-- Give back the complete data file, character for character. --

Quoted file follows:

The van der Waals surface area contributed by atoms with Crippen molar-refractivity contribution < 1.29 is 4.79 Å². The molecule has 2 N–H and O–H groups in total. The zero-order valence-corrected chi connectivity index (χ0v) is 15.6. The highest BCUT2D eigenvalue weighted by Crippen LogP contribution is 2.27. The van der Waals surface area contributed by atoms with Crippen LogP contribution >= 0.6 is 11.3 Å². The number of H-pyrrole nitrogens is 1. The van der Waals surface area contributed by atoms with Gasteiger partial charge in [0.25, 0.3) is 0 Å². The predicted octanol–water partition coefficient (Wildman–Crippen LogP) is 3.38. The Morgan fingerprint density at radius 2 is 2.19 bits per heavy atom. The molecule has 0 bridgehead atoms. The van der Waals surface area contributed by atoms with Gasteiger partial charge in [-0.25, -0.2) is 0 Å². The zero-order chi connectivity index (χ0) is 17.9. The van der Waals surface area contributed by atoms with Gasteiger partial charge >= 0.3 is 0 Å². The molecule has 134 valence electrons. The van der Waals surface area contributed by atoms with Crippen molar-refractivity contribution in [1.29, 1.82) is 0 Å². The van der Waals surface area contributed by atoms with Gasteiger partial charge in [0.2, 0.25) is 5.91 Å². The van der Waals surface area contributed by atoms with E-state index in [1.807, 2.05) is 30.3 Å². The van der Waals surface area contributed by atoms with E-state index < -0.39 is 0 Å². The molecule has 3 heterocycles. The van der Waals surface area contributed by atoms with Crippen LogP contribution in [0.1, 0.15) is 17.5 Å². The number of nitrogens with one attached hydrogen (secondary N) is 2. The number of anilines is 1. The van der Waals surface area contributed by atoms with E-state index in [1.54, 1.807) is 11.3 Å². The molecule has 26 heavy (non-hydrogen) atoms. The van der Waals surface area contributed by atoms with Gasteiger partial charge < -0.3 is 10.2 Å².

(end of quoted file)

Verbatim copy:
The van der Waals surface area contributed by atoms with Crippen molar-refractivity contribution < 1.29 is 4.79 Å². The molecule has 2 N–H and O–H groups in total. The zero-order valence-corrected chi connectivity index (χ0v) is 15.6. The highest BCUT2D eigenvalue weighted by Crippen LogP contribution is 2.27. The van der Waals surface area contributed by atoms with Crippen LogP contribution >= 0.6 is 11.3 Å². The number of H-pyrrole nitrogens is 1. The van der Waals surface area contributed by atoms with Gasteiger partial charge in [0.25, 0.3) is 0 Å². The predicted octanol–water partition coefficient (Wildman–Crippen LogP) is 3.38. The Morgan fingerprint density at radius 2 is 2.19 bits per heavy atom. The molecule has 0 bridgehead atoms. The van der Waals surface area contributed by atoms with Gasteiger partial charge in [-0.25, -0.2) is 0 Å². The zero-order chi connectivity index (χ0) is 17.9. The van der Waals surface area contributed by atoms with Gasteiger partial charge >= 0.3 is 0 Å². The molecule has 134 valence electrons. The van der Waals surface area contributed by atoms with Crippen molar-refractivity contribution in [1.29, 1.82) is 0 Å². The van der Waals surface area contributed by atoms with Gasteiger partial charge in [0.2, 0.25) is 5.91 Å². The van der Waals surface area contributed by atoms with E-state index in [1.807, 2.05) is 30.3 Å². The van der Waals surface area contributed by atoms with E-state index < -0.39 is 0 Å². The molecule has 3 heterocycles. The van der Waals surface area contributed by atoms with Crippen LogP contribution in [0.1, 0.15) is 17.5 Å². The number of nitrogens with one attached hydrogen (secondary N) is 2. The number of anilines is 1. The van der Waals surface area contributed by atoms with E-state index in [1.54, 1.807) is 11.3 Å². The molecule has 26 heavy (non-hydrogen) atoms. The van der Waals surface area contributed by atoms with Gasteiger partial charge < -0.3 is 10.2 Å².